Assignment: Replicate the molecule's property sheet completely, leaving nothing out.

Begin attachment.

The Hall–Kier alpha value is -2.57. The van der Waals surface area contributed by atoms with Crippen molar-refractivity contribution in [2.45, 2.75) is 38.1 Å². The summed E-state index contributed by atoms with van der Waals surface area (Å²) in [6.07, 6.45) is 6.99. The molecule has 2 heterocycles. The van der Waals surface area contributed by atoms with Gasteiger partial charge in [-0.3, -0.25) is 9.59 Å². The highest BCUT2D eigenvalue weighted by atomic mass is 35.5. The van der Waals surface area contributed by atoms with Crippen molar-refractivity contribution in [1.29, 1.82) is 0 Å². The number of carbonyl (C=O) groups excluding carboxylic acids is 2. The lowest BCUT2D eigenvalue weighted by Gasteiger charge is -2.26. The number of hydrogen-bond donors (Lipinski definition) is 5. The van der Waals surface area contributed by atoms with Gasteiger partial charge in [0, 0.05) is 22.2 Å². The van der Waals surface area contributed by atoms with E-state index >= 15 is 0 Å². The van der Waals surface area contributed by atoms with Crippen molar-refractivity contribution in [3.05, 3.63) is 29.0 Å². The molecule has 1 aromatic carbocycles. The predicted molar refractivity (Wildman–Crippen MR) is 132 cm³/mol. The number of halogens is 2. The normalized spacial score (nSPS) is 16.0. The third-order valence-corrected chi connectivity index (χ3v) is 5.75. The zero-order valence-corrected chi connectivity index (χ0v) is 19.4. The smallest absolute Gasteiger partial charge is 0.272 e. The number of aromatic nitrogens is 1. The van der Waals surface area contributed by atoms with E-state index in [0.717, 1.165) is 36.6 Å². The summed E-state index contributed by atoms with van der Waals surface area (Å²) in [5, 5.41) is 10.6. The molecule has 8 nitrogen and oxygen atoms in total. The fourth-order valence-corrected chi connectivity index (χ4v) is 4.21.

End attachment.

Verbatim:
The Hall–Kier alpha value is -2.57. The van der Waals surface area contributed by atoms with Crippen molar-refractivity contribution in [2.45, 2.75) is 38.1 Å². The summed E-state index contributed by atoms with van der Waals surface area (Å²) in [6.07, 6.45) is 6.99. The molecule has 2 heterocycles. The van der Waals surface area contributed by atoms with Gasteiger partial charge in [-0.3, -0.25) is 9.59 Å². The highest BCUT2D eigenvalue weighted by atomic mass is 35.5. The van der Waals surface area contributed by atoms with Crippen molar-refractivity contribution in [1.29, 1.82) is 0 Å². The number of carbonyl (C=O) groups excluding carboxylic acids is 2. The lowest BCUT2D eigenvalue weighted by Gasteiger charge is -2.26. The number of hydrogen-bond donors (Lipinski definition) is 5. The van der Waals surface area contributed by atoms with Gasteiger partial charge in [0, 0.05) is 22.2 Å². The van der Waals surface area contributed by atoms with E-state index >= 15 is 0 Å². The van der Waals surface area contributed by atoms with Crippen molar-refractivity contribution in [3.05, 3.63) is 29.0 Å². The molecule has 1 aromatic carbocycles. The predicted molar refractivity (Wildman–Crippen MR) is 132 cm³/mol. The number of halogens is 2. The normalized spacial score (nSPS) is 16.0. The third-order valence-corrected chi connectivity index (χ3v) is 5.75. The zero-order valence-corrected chi connectivity index (χ0v) is 19.4. The smallest absolute Gasteiger partial charge is 0.272 e. The number of aromatic nitrogens is 1. The van der Waals surface area contributed by atoms with E-state index in [0.717, 1.165) is 36.6 Å². The summed E-state index contributed by atoms with van der Waals surface area (Å²) in [5, 5.41) is 10.6. The molecule has 8 nitrogen and oxygen atoms in total. The fourth-order valence-corrected chi connectivity index (χ4v) is 4.21.